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How Open Source masters the vertical industry challenge

An Interview with Leslie Hawthorn, Open Source Program Office, Red Hat

How does Open Source innovation work in vertical industry communities? To explore the inroads of Open Source Software in vertical industry use cases and applications I have invited a real expert in this field: Leslie Hawthorn, responsible for vertical community strategy in Red Hat’s Open Source Program Office (OSPO).

Leslie talks about her role in Red Hat and why Red Hat is engaging in vertical communities. She explains how vertical communities with different rules of engagement try to leverage Open Source technologies and how Red Hat engages through active participation and expertise.

Sometimes these communities start to architect special solutions that can be applied to a wider range of use cases outside of this market, too. 

Leslie also describes the important role of software foundations like The Linux Foundation, The Apache Foundation and the Eclipse Foundation. They can play a fundamental role in providing a structure for the collaboration, acting as a neutral body that allows for collaboration among competing organizations.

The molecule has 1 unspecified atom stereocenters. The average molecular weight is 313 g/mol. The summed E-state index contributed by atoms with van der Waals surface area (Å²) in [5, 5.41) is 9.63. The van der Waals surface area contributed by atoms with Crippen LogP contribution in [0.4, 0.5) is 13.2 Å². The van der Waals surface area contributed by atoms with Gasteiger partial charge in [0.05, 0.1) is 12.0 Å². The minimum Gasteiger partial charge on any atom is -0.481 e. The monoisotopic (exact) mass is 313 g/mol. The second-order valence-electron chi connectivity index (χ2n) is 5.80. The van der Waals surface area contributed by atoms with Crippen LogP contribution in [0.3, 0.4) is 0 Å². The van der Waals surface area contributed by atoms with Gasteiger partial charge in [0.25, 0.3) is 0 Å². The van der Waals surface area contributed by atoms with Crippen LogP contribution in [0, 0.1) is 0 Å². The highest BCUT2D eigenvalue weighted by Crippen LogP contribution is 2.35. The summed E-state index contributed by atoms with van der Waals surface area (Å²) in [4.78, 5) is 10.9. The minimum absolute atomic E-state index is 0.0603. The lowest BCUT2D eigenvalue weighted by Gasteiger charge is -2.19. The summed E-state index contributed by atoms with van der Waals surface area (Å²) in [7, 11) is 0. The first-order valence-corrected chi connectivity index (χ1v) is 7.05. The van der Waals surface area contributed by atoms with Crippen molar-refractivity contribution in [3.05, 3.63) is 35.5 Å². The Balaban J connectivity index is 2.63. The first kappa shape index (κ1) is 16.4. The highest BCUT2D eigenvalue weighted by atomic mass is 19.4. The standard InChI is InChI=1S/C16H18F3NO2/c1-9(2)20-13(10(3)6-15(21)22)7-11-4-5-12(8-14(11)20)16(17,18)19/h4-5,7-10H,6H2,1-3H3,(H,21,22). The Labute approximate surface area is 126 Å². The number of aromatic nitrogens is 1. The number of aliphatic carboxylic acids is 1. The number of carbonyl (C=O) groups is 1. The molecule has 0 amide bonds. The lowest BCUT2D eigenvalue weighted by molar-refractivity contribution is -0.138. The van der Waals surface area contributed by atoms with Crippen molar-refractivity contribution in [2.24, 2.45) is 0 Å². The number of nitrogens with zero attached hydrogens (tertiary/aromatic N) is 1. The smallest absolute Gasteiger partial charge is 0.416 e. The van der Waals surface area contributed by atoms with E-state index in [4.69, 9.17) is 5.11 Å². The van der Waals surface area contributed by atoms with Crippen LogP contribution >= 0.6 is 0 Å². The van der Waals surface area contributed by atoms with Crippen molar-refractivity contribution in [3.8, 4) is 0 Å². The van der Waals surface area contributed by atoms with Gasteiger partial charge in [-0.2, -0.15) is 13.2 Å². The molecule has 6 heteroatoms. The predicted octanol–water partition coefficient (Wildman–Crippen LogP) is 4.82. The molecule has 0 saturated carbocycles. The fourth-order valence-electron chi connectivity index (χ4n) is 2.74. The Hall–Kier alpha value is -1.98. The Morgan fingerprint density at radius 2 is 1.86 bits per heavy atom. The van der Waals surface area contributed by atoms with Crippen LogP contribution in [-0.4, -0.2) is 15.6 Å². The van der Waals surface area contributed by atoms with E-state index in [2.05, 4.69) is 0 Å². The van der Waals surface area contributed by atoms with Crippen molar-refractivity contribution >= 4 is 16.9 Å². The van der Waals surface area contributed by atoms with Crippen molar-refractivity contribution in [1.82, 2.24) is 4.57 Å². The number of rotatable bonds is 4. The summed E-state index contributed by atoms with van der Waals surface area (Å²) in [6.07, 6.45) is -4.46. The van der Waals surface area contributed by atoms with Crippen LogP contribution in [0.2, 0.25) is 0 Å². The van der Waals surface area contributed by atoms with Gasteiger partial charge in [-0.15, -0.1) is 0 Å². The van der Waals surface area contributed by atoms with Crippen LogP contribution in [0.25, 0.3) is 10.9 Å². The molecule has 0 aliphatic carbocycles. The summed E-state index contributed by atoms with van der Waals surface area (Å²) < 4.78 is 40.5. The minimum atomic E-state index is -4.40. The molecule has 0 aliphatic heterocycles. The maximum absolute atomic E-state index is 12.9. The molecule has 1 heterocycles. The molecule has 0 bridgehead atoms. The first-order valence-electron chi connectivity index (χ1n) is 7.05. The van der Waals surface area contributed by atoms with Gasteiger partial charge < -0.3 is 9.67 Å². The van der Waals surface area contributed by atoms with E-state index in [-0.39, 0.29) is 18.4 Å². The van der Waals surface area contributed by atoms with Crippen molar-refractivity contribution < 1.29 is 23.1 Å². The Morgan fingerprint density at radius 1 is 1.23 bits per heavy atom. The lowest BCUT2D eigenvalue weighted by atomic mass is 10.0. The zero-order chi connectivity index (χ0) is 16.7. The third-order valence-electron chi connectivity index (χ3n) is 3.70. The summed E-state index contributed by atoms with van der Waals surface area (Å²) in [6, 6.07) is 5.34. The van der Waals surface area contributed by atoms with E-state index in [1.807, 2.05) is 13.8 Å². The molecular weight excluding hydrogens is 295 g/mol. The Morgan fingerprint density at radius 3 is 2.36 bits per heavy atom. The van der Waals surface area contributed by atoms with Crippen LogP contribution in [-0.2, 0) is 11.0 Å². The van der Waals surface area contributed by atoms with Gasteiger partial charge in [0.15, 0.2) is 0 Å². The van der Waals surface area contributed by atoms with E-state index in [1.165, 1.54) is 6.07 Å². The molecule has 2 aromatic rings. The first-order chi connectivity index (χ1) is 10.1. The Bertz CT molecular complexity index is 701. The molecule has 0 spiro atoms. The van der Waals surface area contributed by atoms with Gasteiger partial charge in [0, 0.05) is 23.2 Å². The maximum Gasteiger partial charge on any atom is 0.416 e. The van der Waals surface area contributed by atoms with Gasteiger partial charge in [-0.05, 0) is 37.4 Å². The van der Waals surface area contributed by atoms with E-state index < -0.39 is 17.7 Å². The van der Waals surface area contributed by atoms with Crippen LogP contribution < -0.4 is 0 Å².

Red Hat participates in these foundations mainly by bringing in engineers to get work done rather than just getting our logo on the page.

In the future, Open Source Software will likely play a similar dominant role in the vertical communities, because the collaborative development model provides a competitive advantage over organizations that pursue their goals on their own.

See the full interview here:

How Open Source masters the vertical industry challenge

By Ingo Boernig

I am totally committed to the open source software ideas and principles. Throughout my career I always worked on integrating and extending Open Source solutions in the enterprise market.

I work at Red Hat, the world's leading provider of open source software solutions. I'm part of the Solution Architect team, responsible for the logistics, retail, travel and energy industry in Germany.

Before joining Red Hat in 2012 I worked in the services unit of IBM, integrating enterprise open source solutions in large organizations and worked on an open source enterprise architecture.

I started my professional career at SUSE in 1999 where the enterprise open source movement kicked off.

I have a diploma in theoretical physics and got exposed to Linux and Open Source software in the mid-nineties at university.

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